The Obama administration does not want a long-term U.S. engagement, but it has been criticized domestically for its handling of the war and not reaching out to members of Congress in advance.
The president today reiterated the need for a humanitarian intervention, saying that Gadhafi's threat to raze the eastern Libyan town of Benghazi is what prompted him and coalition partners to act.
The "core principle that has to be upheld here is that when the entire international community also unanimously says that there is a potential humanitarian crisis about to take place, that a leader who has lost his legitimacy, decides to turn his military on his own people, that we simply can't stand by with empty words, that we have to take some action," he said.
Sources told ABC News that Obama was not only alarmed about the potential mass slaughter, but also about the message that would be sent by not stopping it. He was afraid it would say to pro-democracy demonstrators throughout the Arab world that the U.S. has abandoned them and he was also concerned that not acting could further destabilize Libya's neighbors Egypt and Tunisia, still vulnerable after their own revolutions.
The senior White House official told ABC News earlier today that the White House consulted with Congress before any military action began, and will continue to do so. Administration officials for weeks kept members of Congress informed as to how events were developing.
"We take the consultative role very seriously," the official said.
On a practical level, the official said, this was "a fast-moving event that took place when Congress was not in session. In order to stop an imminent humanitarian catastrophe, we had to move very fast, and we still convened a bipartisan congressional meeting."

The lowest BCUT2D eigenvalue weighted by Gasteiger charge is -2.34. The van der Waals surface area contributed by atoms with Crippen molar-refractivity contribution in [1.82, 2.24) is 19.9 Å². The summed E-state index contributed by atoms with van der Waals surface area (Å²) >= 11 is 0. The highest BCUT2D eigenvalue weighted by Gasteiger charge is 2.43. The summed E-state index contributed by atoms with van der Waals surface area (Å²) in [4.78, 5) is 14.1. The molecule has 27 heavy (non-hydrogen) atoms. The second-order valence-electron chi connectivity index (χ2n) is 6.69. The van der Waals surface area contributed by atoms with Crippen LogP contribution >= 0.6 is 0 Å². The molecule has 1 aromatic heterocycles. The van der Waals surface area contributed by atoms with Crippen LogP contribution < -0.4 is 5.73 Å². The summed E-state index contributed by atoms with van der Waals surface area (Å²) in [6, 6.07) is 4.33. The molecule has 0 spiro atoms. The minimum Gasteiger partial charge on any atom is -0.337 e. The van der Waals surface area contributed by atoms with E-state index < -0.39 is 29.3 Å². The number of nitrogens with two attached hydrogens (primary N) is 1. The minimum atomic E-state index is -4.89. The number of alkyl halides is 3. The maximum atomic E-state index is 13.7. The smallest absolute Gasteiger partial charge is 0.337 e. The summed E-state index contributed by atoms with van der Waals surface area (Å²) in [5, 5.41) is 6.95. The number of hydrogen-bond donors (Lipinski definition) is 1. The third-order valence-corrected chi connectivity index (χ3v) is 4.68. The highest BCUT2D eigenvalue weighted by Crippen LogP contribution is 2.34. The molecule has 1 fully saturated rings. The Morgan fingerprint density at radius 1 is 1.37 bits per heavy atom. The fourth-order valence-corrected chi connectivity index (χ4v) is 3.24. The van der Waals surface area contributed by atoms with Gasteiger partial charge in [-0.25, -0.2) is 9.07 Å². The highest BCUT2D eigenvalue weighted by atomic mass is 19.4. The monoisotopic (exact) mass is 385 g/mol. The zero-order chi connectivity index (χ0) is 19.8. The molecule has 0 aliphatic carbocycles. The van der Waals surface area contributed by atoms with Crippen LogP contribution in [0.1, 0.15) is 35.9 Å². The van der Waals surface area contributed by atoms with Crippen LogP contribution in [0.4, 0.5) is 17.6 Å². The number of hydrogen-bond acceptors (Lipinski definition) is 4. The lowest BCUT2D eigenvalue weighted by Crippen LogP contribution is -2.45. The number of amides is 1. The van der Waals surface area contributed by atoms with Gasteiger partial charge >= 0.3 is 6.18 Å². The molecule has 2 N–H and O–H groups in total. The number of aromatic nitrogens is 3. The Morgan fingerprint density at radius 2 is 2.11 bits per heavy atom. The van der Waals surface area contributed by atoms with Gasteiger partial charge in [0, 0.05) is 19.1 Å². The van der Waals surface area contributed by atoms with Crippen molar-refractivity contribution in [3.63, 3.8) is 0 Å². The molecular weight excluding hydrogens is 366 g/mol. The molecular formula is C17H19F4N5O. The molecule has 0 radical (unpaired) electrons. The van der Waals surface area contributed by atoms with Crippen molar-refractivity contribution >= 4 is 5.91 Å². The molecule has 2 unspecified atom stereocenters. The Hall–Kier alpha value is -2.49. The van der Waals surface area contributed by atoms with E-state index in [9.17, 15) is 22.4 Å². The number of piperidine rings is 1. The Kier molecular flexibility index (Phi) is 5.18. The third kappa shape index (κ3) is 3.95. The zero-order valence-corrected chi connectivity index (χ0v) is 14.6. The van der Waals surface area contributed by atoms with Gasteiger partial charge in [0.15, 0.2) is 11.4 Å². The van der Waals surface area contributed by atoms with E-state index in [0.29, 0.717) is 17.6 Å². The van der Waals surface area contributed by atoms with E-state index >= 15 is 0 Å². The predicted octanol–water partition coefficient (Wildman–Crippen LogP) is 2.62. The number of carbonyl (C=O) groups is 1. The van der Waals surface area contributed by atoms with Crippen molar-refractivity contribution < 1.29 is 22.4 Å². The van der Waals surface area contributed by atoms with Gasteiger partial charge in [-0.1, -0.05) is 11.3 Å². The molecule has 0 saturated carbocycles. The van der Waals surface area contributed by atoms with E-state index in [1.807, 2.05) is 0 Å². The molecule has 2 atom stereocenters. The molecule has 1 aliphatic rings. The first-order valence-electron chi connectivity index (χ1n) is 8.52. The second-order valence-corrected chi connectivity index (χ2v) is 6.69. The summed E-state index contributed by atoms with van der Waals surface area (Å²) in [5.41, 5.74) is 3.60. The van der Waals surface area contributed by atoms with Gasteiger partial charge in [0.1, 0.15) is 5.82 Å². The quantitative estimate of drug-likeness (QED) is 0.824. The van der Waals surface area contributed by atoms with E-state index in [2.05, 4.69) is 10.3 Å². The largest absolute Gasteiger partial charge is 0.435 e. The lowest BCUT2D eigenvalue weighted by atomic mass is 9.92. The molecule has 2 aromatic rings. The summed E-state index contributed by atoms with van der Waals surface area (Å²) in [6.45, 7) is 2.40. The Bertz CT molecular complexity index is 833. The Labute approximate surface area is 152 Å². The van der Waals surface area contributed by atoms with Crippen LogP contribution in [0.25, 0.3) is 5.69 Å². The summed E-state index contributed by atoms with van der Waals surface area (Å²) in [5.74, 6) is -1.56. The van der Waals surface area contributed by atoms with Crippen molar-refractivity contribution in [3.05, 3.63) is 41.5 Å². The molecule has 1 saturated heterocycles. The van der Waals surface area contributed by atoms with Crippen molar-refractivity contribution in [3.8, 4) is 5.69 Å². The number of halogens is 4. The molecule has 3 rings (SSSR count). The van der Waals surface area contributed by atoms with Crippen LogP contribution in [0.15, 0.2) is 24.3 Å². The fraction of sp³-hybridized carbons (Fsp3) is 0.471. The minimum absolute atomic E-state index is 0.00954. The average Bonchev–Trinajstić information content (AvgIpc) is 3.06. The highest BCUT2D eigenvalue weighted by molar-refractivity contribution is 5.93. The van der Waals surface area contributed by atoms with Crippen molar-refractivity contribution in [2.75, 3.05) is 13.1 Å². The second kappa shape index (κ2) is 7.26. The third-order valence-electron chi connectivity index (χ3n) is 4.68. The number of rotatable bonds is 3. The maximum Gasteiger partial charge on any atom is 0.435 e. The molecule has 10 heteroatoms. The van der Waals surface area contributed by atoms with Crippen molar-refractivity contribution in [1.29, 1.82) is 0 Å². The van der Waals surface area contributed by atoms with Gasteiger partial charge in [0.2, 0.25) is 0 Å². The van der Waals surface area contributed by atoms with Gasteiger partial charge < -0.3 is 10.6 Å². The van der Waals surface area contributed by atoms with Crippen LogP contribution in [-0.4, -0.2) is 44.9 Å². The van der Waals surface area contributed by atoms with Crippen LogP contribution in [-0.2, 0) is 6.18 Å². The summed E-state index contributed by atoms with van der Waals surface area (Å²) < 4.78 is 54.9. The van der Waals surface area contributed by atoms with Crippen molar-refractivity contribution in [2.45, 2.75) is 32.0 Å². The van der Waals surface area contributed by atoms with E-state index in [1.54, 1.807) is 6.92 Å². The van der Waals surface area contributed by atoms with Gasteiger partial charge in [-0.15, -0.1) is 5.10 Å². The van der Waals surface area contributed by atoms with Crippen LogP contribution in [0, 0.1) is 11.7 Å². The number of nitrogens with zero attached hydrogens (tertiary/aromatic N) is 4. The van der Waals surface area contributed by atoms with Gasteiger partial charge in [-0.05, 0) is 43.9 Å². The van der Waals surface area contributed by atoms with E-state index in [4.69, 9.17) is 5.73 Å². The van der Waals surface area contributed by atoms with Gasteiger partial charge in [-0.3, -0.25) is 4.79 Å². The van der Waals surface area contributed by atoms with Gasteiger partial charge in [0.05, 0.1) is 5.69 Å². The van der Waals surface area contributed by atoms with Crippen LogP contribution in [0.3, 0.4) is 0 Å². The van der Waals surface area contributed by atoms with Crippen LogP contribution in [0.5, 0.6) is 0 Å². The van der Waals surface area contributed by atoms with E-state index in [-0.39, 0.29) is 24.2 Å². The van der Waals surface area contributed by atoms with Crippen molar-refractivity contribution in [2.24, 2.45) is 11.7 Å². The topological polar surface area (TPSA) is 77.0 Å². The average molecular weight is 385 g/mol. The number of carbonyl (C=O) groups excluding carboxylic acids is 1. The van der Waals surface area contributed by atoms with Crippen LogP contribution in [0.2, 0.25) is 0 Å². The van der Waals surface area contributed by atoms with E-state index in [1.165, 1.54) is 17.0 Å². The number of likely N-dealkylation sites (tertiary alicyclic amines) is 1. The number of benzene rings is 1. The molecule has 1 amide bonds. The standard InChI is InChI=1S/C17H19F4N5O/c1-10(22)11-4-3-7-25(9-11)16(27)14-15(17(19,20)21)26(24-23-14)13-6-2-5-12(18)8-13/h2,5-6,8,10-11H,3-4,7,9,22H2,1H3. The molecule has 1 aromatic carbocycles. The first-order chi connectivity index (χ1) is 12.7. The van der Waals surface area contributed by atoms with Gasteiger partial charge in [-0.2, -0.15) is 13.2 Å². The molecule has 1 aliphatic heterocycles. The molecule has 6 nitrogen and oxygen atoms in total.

But both liberal and conservative members of Congress are questioning the intervention at a time when the United States is already engaged in a complicated and bloody battle in Afghanistan, and is confronting major economic issues at home.
While regime change in Libya is the U.S. policy, Gadhafi's removal is not the goal of the operation, and officials say Gadhafi could still stay in power.
The goal is to stop the attacks on civilians and have European and Arab countries enforce a no-fly zone, with the United States moving back to a support role. The United States will continue to squeeze Gadhafi using diplomatic means: travel bans, asset freezes, sanctions.
"There are consequences to removing him militarily," the official said. "It's a far more complicated piece of business and for the military a far more expansive and expensive mission."
But the intervention also raises the question of whether the coalition will intervene in Bahrain and Yemen, where similar uprisings have been brutally squelched.
The difference, White House officials say, is the scope of violence.
"We've condemned the violence in Bahrain and we don't think it's part of any solution to the demonstrations there," the official said. "But in Libya you have Gadhafi carrying out a military campaign against his own people. There was simply a much greater risk of mass killings in places like Benghazi."
Unlike Libya, the United States has close relations with Yemen, and has a major naval base in Bahrain.
The no-fly zone is officially in place in the eastern part of Libya, and it is expected to expand in coming days as coalition strikes take out more of Gadhafi's air defenses.